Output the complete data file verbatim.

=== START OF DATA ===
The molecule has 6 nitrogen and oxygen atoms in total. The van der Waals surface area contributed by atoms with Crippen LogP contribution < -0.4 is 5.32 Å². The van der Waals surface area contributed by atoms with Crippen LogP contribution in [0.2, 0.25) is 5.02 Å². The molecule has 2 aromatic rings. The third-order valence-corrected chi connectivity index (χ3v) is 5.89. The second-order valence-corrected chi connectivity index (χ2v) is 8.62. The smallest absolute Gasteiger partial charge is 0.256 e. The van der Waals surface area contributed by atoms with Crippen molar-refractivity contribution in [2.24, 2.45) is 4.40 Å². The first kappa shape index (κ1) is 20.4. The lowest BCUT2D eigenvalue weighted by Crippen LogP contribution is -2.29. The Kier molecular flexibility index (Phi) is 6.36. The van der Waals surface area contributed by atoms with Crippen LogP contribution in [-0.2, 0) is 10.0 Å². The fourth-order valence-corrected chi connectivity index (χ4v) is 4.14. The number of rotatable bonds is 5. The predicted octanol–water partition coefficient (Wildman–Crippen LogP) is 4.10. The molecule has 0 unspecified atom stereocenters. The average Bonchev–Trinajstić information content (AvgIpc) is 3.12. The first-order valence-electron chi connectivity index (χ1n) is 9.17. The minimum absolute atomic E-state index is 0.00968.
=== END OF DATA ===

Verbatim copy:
The molecule has 6 nitrogen and oxygen atoms in total. The van der Waals surface area contributed by atoms with Crippen LogP contribution < -0.4 is 5.32 Å². The van der Waals surface area contributed by atoms with Crippen LogP contribution in [0.2, 0.25) is 5.02 Å². The molecule has 2 aromatic rings. The third-order valence-corrected chi connectivity index (χ3v) is 5.89. The second-order valence-corrected chi connectivity index (χ2v) is 8.62. The smallest absolute Gasteiger partial charge is 0.256 e. The van der Waals surface area contributed by atoms with Crippen molar-refractivity contribution in [2.24, 2.45) is 4.40 Å². The first kappa shape index (κ1) is 20.4. The lowest BCUT2D eigenvalue weighted by Crippen LogP contribution is -2.29. The Kier molecular flexibility index (Phi) is 6.36. The van der Waals surface area contributed by atoms with Crippen LogP contribution in [-0.2, 0) is 10.0 Å². The fourth-order valence-corrected chi connectivity index (χ4v) is 4.14. The number of rotatable bonds is 5. The predicted octanol–water partition coefficient (Wildman–Crippen LogP) is 4.10. The molecule has 0 unspecified atom stereocenters. The average Bonchev–Trinajstić information content (AvgIpc) is 3.12. The first-order valence-electron chi connectivity index (χ1n) is 9.17. The minimum absolute atomic E-state index is 0.00968.